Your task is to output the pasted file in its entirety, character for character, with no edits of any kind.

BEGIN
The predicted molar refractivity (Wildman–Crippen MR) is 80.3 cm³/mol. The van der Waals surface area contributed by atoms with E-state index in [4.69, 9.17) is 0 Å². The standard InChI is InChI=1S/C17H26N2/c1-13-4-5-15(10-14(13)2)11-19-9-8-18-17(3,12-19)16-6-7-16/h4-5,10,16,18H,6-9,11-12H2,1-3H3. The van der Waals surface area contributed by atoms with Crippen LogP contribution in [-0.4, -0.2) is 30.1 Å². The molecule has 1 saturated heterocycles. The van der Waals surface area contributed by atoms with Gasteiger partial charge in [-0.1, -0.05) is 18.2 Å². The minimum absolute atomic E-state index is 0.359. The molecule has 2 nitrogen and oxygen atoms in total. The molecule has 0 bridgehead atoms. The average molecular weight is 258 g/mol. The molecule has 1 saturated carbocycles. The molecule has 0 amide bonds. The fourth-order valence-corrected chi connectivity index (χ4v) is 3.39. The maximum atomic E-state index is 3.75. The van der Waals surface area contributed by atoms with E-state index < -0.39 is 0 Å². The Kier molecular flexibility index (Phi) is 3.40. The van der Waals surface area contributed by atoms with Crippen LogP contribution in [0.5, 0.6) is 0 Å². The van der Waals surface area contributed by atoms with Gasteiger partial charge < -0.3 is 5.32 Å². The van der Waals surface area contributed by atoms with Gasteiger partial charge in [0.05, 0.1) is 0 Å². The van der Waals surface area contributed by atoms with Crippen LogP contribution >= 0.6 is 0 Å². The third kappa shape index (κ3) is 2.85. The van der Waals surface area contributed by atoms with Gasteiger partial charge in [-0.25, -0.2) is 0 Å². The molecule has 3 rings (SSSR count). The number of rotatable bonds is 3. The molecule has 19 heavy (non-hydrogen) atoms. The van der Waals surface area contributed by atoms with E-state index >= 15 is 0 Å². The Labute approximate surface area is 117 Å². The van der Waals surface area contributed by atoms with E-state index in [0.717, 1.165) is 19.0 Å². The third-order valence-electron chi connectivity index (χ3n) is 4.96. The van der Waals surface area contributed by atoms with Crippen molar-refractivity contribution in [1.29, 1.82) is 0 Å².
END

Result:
The predicted molar refractivity (Wildman–Crippen MR) is 80.3 cm³/mol. The van der Waals surface area contributed by atoms with E-state index in [4.69, 9.17) is 0 Å². The standard InChI is InChI=1S/C17H26N2/c1-13-4-5-15(10-14(13)2)11-19-9-8-18-17(3,12-19)16-6-7-16/h4-5,10,16,18H,6-9,11-12H2,1-3H3. The van der Waals surface area contributed by atoms with Crippen LogP contribution in [-0.4, -0.2) is 30.1 Å². The molecule has 1 saturated heterocycles. The van der Waals surface area contributed by atoms with Gasteiger partial charge in [-0.1, -0.05) is 18.2 Å². The minimum absolute atomic E-state index is 0.359. The molecule has 2 nitrogen and oxygen atoms in total. The molecule has 0 bridgehead atoms. The average molecular weight is 258 g/mol. The molecule has 1 saturated carbocycles. The molecule has 0 amide bonds. The fourth-order valence-corrected chi connectivity index (χ4v) is 3.39. The maximum atomic E-state index is 3.75. The van der Waals surface area contributed by atoms with E-state index < -0.39 is 0 Å². The Kier molecular flexibility index (Phi) is 3.40. The van der Waals surface area contributed by atoms with Crippen LogP contribution in [0.5, 0.6) is 0 Å². The van der Waals surface area contributed by atoms with Gasteiger partial charge < -0.3 is 5.32 Å². The van der Waals surface area contributed by atoms with Gasteiger partial charge in [0.05, 0.1) is 0 Å². The van der Waals surface area contributed by atoms with Crippen LogP contribution >= 0.6 is 0 Å². The third kappa shape index (κ3) is 2.85. The van der Waals surface area contributed by atoms with Gasteiger partial charge in [-0.25, -0.2) is 0 Å². The molecule has 3 rings (SSSR count). The number of rotatable bonds is 3. The molecule has 19 heavy (non-hydrogen) atoms. The van der Waals surface area contributed by atoms with E-state index >= 15 is 0 Å². The Labute approximate surface area is 117 Å². The van der Waals surface area contributed by atoms with E-state index in [0.717, 1.165) is 19.0 Å². The third-order valence-electron chi connectivity index (χ3n) is 4.96. The van der Waals surface area contributed by atoms with Crippen molar-refractivity contribution in [1.29, 1.82) is 0 Å².